It doesn’t take long, however, for my six-year-old ball of energy to wake and come into the home-office clutching his favorite blanket and asking for breakfast.

Then it’s time to pack lunches, shower, get dressed and find my son’s missing shoe while convincing him that yes, indeed, he has to go to school today.

Moms and teen daughters – she said/she said

I am the mother of three daughters ranging from mid-teens to early 20s.

These teenage years have been bumpy, with those bumps actually feeling like mountains some days. Through the years, I have read many articles about how strained mother/daughter relationships can sometimes be and I vowed to make connecting with my girls a priority.

I will admit, however, I have not always done a great job because of living in the extremes of “super-strict mom” and “fun permissible best friend mom”!

In the end, I have discovered it’s about balance.

And listening.

So I tried a little she said/she said with my 17-year old, daughter. Here’s how it went:

GIVING BACK—Two hearts, two hands and four paws

NOTE: Since 2006, Jeanne Doney and her therapy dog, Bentley, have volunteered at Diakon Senior Living – Hagerstown/The Ravenwood Campus. Together, the duo offers residents a special relationship that only two hearts, two hands and four paws can give.

Jeanne Doney shares her experience:

You might say that my dog, Bentley, is giving back to the community—especially since the community saved him. You see, Bentley is a rescue dog. He was once neglected, but now he not only receives an overabundance of love at home, but he is the center of attention on the Ravenwood campus of Diakon Senior Living – Hagerstown most Friday mornings.

Although Fridays are my days off—I work as a State of Maryland office supervisor in behavioral health—I tell Bentley that we have to go to “work.”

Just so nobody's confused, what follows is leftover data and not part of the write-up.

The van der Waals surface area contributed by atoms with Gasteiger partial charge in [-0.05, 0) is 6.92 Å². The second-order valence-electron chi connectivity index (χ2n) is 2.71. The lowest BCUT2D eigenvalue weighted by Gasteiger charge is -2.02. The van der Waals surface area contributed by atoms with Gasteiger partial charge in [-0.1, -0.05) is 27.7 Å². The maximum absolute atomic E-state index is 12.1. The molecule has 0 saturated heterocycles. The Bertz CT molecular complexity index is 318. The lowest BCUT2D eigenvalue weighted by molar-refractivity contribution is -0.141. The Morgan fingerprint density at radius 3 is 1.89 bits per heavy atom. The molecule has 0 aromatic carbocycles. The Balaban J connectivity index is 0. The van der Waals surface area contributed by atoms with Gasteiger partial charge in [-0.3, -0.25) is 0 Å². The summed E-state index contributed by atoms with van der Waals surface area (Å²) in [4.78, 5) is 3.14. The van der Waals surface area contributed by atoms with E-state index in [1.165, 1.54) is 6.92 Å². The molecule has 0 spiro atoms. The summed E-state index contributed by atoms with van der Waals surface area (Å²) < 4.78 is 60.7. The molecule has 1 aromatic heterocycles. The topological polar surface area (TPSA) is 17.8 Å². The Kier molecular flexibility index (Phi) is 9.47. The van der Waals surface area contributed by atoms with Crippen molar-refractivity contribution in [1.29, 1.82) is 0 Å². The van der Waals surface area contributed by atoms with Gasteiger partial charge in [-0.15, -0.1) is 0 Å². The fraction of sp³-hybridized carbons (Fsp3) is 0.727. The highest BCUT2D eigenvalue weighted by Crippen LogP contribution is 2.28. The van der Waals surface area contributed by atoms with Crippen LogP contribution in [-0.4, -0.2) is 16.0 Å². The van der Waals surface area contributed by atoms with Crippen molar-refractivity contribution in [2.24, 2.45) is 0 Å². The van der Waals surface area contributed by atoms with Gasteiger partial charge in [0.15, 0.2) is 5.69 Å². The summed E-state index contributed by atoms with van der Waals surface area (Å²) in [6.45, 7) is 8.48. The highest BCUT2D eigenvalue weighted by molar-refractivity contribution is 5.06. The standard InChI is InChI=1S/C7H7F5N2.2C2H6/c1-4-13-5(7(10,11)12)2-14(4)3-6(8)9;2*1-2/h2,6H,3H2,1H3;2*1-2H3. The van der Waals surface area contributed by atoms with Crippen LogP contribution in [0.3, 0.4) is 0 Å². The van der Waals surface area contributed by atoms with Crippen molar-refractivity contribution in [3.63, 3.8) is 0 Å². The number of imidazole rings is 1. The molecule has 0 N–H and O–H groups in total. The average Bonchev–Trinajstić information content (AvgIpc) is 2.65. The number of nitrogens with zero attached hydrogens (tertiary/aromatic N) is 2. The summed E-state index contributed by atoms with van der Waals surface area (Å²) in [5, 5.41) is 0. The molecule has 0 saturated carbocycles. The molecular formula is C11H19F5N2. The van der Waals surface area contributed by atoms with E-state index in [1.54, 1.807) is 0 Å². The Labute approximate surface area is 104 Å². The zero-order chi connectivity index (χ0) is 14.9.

Taking art to new heights

It is hard for me to remember a time that I didn’t love art.

In fact, I have been pencil sketching since I was a kid. Ironically enough, I used to draw pictures of airplanes. Little did I know that after college graduation, I would become a pilot—a profession that would take my sketching skills to new heights.

I flew for Pan American Airways. Traveling internationally for a living, I never left home without my sketchpad. It was my companion during layovers. Together, we ventured to some of the most stunning cities around the world. Sketching primarily with charcoal pencils, I captured the beauty of churches in Frankfort, the Opera House in Vienna, Ireland landscapes and street scenes in Warsaw, Africa and Tokyo.

image1(1)

Connecting with birth parents – five easy tips

Tim and I have been incredibly blessed to have a positive relationship with our son’s birth family.

In fact, the absolute best piece of advice we received in resource family training was to be friendly with birth parents. In some cases, this is probably incredibly tough to do. But in our case, a little bit has gone a long way.

I think it’s easy to see birth parents as the enemy in the foster care system. But regardless of whatever mistakes parents have made, they almost always still love their kids. It is tough to try to connect with them, but all outcomes of success include benefit for the child, so it’s worth it!

Here are a few simple ideas to break the ice and extend an olive branch to birth parents: